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Charge patients for missed GP appointments, says report

Charging patients for missing a GP appointment or going to A&E unnecessarily would have public support, concludes a report published today.

The King’s Fund study found although the public did not want to change the basic funding structure of the NHS, where care is free at the point of delivery, there was some support for charges in certain circumstances.

In a report published today, the think-tank looked at the result of focus groups discussing NHS charges. They found support for charging for those with ‘self-inflicted’ illnesses, such as obesity or lung cancer.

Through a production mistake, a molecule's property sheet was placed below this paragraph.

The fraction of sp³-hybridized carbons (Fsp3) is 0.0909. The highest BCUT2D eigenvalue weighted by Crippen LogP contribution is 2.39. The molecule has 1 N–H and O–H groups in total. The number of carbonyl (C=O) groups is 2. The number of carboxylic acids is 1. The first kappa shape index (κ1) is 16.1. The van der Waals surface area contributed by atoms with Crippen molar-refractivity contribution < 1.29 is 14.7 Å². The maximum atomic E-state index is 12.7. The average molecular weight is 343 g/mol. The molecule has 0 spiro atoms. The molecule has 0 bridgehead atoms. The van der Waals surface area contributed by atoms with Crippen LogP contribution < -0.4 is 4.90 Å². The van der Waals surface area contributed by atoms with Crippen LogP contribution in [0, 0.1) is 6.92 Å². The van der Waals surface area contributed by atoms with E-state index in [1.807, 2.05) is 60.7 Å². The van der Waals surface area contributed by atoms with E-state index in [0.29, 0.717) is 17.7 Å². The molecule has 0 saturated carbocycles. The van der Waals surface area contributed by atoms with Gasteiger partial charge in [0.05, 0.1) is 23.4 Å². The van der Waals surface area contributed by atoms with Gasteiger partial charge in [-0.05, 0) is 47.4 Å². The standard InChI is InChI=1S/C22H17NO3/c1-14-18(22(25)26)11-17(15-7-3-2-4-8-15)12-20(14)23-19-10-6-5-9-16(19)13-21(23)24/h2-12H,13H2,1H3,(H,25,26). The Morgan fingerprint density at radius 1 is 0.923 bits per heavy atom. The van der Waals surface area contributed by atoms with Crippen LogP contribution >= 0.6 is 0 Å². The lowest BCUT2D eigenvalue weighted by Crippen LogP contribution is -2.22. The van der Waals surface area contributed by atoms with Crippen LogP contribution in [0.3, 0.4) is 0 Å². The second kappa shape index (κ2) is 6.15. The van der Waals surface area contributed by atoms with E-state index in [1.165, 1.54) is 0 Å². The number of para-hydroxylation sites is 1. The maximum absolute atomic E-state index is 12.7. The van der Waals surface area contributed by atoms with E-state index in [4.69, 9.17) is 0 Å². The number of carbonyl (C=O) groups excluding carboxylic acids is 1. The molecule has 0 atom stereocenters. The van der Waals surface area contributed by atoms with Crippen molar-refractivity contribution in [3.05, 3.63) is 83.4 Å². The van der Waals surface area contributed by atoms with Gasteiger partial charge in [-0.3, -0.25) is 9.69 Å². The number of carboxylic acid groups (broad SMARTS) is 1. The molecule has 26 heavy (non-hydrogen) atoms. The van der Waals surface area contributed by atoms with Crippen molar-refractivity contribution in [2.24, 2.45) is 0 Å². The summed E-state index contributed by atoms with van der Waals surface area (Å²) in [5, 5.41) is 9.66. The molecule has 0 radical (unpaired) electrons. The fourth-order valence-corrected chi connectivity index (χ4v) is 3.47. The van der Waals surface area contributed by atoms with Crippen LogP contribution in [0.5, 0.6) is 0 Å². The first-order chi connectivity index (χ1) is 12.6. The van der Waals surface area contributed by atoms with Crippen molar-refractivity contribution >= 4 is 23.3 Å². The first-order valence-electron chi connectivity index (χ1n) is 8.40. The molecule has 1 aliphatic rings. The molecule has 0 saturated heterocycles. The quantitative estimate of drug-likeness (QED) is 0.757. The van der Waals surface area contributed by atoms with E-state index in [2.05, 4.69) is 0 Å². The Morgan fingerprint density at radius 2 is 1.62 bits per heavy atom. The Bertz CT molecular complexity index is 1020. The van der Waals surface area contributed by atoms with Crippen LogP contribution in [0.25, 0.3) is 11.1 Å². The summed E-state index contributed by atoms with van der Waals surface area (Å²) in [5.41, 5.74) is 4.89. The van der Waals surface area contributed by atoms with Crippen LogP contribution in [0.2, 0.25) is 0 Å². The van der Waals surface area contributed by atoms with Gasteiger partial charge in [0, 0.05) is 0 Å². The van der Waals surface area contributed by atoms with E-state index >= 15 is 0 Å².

The study participants also supported the introduction of fees to attend walk-in clinics - because the increased flexibility they offer made them a ‘commodity’ - and procedures such as cosmetic surgery or elective caesarean sections. They also supported charges for missing appointments.

The report said: ‘When thinking about who should pay, and for what, many participants discussed those who are perceived to “abuse” the system. Discouraging or penalising this was seen as important. Almost all groups mentioned drunks in A&E departments at weekends.’

‘Another category of people mentioned was those whose illnesses are self-inflicted, such as those who do not exercise or control their diet and, as a consequence, are obese, or those who smoke and have lung cancer. Many thought these people should be responsible for the consequences of their decisions.’